On July 11, 2016, the Federal Circuit, en banc, overruled the merits panel and affirmed the District of Delaware’s decision in The Medicines Company v. Hospira, Inc. finding that an assignee’s entry into a manufacturing services contract to produce product for stockpiling the invented product where title to the product did not pass hands does not trigger the on-sale bar under 35 U.S.C. § 102(b). The Medicines Company v. Hospira, Inc., C.A. No. 2014-1469, -1504, slip op. at 33 (Fed. Cir. July 11, 2016).
Pursuant to 35 U.S.C. § 102(b), the on-sale bar applies when, before the critical date, the claimed invention (1) was the subject of a commercial offer for sale; and (2) was ready for patenting. Pfaff v. Wells Elecs., Inc., 525 U.S. 55, 67-68 (1998).
The issue for the Federal Circuit in The Medicines Company
concerned the first prong in Pfaff
, and considered “the circumstances under which a product produced pursuant to the claims of a product-by-process patent is ‘on sale’ under 35 U.S.C. § 102(b).” Slip op. at 3 and 18. Specifically, the circumstances of interest were that The Medicines Company (TMC) entered into a manufacturing service agreement with Ben Venue Laboratories (BVL) whereby BVL would prepare and supply batches of the drug product at issue for commercial and clinical packaging, and TMC would stockpile the batches in order to fulfill orders. Id
. at 5-7.
In holding that the transaction between TMC and BVL did not trigger the on-sale bar, the Federal Circuit made the following findings:
- A supplier’s sale of manufacturing services to create embodiments of the patented product for the inventor does not constitute a “commercial sale” because the sale is not for the product itself, and title to the product did not transfer to the supplier (i.e., BVL acted as a pair of “laboratory hands”) (id. at 19-22);
- Stockpiling of, or preparation for the sale of, a patented product by an inventor is not improper commercialization under § 102(b) (id. at 19, 26-29); and
- Commercial benefit alone is not sufficient to trigger the on-sale bar, rather a triggering transaction must be one wherein the patented product is actually on sale—i.e., commercially marketed—and BVL was not given permission to commercially market the patented product (id. at 19, 22-26).
In addition, of particular importance is the Federal Circuit’s confirmation that while a “no supplier exception” continues it is not a “blanket ‘supplier exception’ to what would otherwise constitute a commercial sale.” Id. at 31. In determining whether a transaction with a supplier constitutes a commercial sale, Courts should determine if (1) the supplier received title to the patented product or process, (2) the supplier received total authority to market the patented product or disclose the patented process, and (3) the transaction is for the sale of the product at full market value. Id. “The focus must be on the commercial character of the transaction, not solely on the identity of the participants.” Id.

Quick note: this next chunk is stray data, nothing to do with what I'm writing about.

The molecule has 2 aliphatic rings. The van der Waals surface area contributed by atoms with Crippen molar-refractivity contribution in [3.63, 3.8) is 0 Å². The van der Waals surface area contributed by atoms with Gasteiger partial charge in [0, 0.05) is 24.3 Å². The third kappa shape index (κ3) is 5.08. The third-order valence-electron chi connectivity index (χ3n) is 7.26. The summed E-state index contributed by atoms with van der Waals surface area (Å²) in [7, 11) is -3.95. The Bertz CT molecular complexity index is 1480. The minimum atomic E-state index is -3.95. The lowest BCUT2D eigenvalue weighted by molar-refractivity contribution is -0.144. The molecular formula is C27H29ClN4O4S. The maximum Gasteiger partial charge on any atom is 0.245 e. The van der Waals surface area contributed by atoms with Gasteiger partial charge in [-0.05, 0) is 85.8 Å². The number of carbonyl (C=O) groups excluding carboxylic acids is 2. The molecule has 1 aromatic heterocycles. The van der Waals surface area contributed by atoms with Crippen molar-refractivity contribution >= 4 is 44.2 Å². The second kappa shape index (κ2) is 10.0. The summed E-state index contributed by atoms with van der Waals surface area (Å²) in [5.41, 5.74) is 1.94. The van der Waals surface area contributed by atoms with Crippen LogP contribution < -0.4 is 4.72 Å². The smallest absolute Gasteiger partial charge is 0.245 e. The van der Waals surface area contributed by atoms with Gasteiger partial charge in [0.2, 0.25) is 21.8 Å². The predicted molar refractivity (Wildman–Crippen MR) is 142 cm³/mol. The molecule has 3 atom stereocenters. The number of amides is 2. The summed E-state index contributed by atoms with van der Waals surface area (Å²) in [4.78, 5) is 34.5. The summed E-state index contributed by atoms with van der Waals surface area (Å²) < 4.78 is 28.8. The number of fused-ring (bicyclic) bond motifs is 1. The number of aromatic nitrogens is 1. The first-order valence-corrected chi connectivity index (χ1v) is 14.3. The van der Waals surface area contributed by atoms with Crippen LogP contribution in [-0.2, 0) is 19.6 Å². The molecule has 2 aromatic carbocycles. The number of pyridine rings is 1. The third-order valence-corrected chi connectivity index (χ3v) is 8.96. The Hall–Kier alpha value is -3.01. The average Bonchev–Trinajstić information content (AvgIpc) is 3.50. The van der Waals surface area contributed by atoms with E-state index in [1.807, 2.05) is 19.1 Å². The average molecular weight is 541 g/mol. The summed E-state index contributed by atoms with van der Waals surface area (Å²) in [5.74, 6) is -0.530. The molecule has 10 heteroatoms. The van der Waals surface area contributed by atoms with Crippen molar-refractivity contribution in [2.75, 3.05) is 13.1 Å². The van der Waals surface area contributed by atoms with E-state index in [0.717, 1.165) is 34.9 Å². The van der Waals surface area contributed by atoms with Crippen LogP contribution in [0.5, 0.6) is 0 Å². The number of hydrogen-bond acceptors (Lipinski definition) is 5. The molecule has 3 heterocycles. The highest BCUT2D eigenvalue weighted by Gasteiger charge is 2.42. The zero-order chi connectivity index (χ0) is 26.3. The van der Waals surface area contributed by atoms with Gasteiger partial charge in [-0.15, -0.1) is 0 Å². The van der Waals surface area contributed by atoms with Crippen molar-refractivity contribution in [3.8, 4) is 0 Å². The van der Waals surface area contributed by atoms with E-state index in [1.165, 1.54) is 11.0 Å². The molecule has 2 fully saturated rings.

The Medicines Company
provides some clarity as to when a transaction between a patent holder and a manufacturer/supplier is a commercial sale such that the patent-at-issue may be invalid under 35 U.S.C. § 102(b) because the patented product or process was “on sale in this country, more than one year prior to the date of application for patent in the United States.” The Federal Circuit’s decision may result in fewer findings of a commercial sale to support an on-sale bar when manufacturers or suppliers to an inventor are involved; however, this decision does not preclude the triggering of an on-sale bar based on such transactions. In view of The Medicines Company
, parties accused of patent infringement should seek to find details of passing of title or other indications of a commercial sale under the U.C.C. when attempting to assert the on-sale bar defense.